The problem for the Cavaliers has never been about scoring points. Their issues start on the other side of the ball. They are the fifth in the league in points per game, but they also have the fifth-worst defense in the league.

The only possible way for the Cavaliers to win their second title in three seasons is to increase their lackluster regular-season effort and intensity levels defensively once the playoffs begin. This is something they have shown themselves incapable of doing for the past three years. In order to avoid postseason disappointment and beat the Raptors, Rockets or Warriors, the Cavaliers must be able to generate stops against the top 3 offenses in the NBA. If not, James could look to sign elsewhere when he becomes a free agent this summer.

Done in Washington, Cousins will take hikes with Vikes

Isaiah Spencer | Staff Writer

Flickr User: Keith Allison

Former Washington Redskins quarterback Kirk Cousins signed a three-year, $84 million contract – fully guaranteed – with the Minnesota Vikings on March 15 to become the NFL’s highest-paid player, according to ESPN.

Cousins’ deal, which edged out San Francisco 49ers QB Jimmy Garoppolo’s by $500,000, set the precedent for other quarterbacks to ask for fully guaranteed money.

Last season, the Vikings made it to the NFC Championship Game with Case Keenum leading them. Keenum signed with the Denver Broncos, the Arizona Cardinals opted for Sam Bradford and the New York Jets went with Teddy Bridgewater.

The Vikings have paved the way for Cousins to start immediately.

“We’d be here a long time if I was able to read off the grocery list of reasons why this is the right fit,” Cousins told NFL reporters. “For the sake of time, I’ll just say winning is what I said it’d be all about and it’s true. I came here because of a chance to win. I felt it was probably the best chance.”

Cousins, who played six seasons with Washington and started every game the past three seasons, still seeks his first playoff win.

“This is a lifetime deal,” Cousins said. “That’s the goal. … If everything goes as planned, we’ll be here a long, long time.”

Championship slips from the Lady Pirates’ hands

Randall Williams | Sports Editor

There has been a lot of drama between Hampton University and the MEAC of late. The Pirates’ announced leave has left a bad taste in the conference’s mouth. HU is headed for the Big South.

March 10, that was set aside. Instead, the drama was on the court.

The Lady Pirates entered the MEAC women’s basketball championship game in Norfolk having won seven contests in a row and were facing North Carolina A&T.

A month earlier, HU had handed the Aggies their only conference loss.

In the MEAC title game, the Aggies handed the Pirates a devastating defeat.

Jephany Brown scored a game-high 22 points, and Mikayla Sale made a tying layup with seven seconds left in regulation, but HU fell 72-65 in overtime.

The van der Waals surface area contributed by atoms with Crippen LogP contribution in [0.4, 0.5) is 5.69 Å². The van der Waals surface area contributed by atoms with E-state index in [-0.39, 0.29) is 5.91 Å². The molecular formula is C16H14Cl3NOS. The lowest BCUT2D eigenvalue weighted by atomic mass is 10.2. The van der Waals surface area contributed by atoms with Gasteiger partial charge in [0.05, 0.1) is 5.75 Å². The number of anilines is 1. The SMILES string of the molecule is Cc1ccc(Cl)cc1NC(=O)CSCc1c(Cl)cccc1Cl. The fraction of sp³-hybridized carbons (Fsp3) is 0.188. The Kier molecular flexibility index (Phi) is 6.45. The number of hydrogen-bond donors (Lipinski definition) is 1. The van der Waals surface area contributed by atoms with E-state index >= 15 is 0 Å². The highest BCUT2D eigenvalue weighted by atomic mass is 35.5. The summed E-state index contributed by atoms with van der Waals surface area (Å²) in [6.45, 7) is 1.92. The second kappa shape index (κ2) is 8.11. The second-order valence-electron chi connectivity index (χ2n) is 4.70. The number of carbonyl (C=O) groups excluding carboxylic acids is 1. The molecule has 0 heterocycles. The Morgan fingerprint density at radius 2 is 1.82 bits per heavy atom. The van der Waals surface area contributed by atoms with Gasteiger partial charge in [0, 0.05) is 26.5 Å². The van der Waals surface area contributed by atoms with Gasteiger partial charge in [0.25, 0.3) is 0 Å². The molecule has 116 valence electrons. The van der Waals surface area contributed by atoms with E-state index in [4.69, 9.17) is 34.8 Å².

It didn’t seem it would go that way at first, though. The Aggies began slowly, not scoring a point for the first five minutes. In the second quarter, Hampton led 21-12. But the Aggies closed out the half strong with a 10-2 run, ultimately leading to a much more manageable 29-23 deficit.

Things took a turn for the worst in the second half for Hampton. In the third quarter, the Lady Pirates only made one field goal in the entire 10 minutes of play. Other than that shot, all of the other points were free throws.

A&T was executing both on offense and defense. The Aggies were able to flip Hampton’s six turnovers into easy buckets along with getting key players such as Ashley Bates into foul trouble. The momentum of the game had clearly changed toward the Aggies, and they used it to outscore the Lady Pirates 19-8 in the third period.

It was now up to Hampton to redeem themselves for giving up their first-half lead, but things weren’t going smoothly. Every time the Lady Pirates inched closer toward the Aggies’ lead, A&T would create just enough separation to feel safe.

With less than 5 minutes to play, North Carolina A&T held a 10-point lead. Hampton wasn’t ready to give up easy. The Lady Pirates went on an 8-0 run, led by Brown and Sayle, to cut the deficit to 2.

The next few possessions were a free throw game. If A&T could manage to hit all of their shots at the charity stripe, they’d certainly win. If they couldn’t, Hampton had a chance.

Kala Green stood at the line and could have pushed the lead to 3 for A&T, but she went 1-for-2.

Sale knotted matters with a layup. The Lady Pirates stole the ball with six seconds left in regulation and were able to get a shot up just before the buzzer sounded.

Unfortunately, it did not fall. In overtime, the Lady Pirates and the Aggies appeared to be in a tug-of-war standstill. Each team hit clutch shots down the wire up until the one-minute mark.

This is where the Aggies began to separate themselves. In one possession A&T was able to grab three offensive rebounds off three missed shots which eventually led to a made jumper. A turnover on Hampton’s next possession forced the Lady Pirates to foul.

Green once again could ice the game at the line, but just like before, she went 1-of-2.

This time, though, the Aggies grabbed the offensive rebound and, soon after, the MEAC championship.

Hampton nearly gave coach David Six a seventh tourney title despite 24 turnovers.

The Lady Pirates ended the season 18-14 and the MEAC runner-up.

As they look toward next year, they will need players to step up and fill the void left by four seniors – Monnazjea Finney-Smith, Allina Starr, Brown and Sayle.